Throughout the ages, human beings have tried to find explanations for the origin of life, to understand why the world exists - and therefore also why human beings exist – in search of the ultimate reason for our existence. We have come up with stories about our initial creation, stories that diverge into two different paths based on the answer they give to the question of whether or not the universe had a beginning. In many of the stories in which the universe had a beginning, the root cause of everything is a deity, a supernatural being who does not obey the known laws of the world, but is literally beyond them and their powers. An example is Aristotle's immobile engine, or Thomas Aquinas' cosmological argument, or Gottfried Leibniz's principle of sufficient reason. As for stories without a beginning, however, the existence of reality is something that cannot be investigated by reason. An example is Greek atomism, according to which the world we know is produced by the eternal combination of the various elements that make up matter.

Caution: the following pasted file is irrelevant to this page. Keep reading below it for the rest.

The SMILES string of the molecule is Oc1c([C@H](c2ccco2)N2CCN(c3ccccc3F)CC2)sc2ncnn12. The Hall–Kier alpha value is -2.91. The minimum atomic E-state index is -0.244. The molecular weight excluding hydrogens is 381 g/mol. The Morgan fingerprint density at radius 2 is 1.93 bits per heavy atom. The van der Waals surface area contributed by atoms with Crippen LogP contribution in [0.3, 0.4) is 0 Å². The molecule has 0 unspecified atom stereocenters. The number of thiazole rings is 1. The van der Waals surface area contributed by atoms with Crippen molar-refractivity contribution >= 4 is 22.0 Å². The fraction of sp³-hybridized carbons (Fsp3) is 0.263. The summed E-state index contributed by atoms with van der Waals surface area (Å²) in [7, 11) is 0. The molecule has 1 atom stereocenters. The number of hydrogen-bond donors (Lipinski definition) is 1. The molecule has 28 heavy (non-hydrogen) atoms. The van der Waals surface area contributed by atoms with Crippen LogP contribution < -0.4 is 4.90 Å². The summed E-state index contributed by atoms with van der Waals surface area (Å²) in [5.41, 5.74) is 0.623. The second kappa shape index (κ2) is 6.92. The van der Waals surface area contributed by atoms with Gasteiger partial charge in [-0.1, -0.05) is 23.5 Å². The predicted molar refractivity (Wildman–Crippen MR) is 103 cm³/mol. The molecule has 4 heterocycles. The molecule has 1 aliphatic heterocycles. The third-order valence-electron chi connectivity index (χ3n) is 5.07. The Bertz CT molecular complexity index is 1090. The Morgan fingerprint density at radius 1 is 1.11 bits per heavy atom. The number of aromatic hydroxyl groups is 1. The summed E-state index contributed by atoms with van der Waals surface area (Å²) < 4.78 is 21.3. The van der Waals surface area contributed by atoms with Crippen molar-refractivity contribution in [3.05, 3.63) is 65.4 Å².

In the midst of these stories there is science, whose purpose, as Stephen Hawking pointed out, is to describe the universe in which we live. Science, in fact, tries to give an explanation to natural phenomena through laws derived from the evidence of natural causes. This implies that whatever is observable must originate from the interaction between different parts of the natural world, without external intervention. In the last century, especially in the later decades, science managed to transform the purely human urge to seek an explanation for the origin of life into an experimental investigation, in order to identify specific evidence to confirm or deny the various hypotheses. The history of human knowledge, in fact, has so far shown that all the influences considered supernatural were nothing more than natural phenomena, which were not yet fully understood, often due to the lack of appropriate tools available at the time. In other words, this means that trying to make sense of a natural phenomenon by making it dependent on a celestial being is no better an explanation than admitting that you don't know why or how this thing happened or worked. It is possible, however, that the real reason why most people struggle to let go of the idea of a divine creator is precisely due to the fact that they cannot accept that it all happened simply because of a random encounter of elementary particles, as opposed to occurring for a specific, ‘higher’ purpose.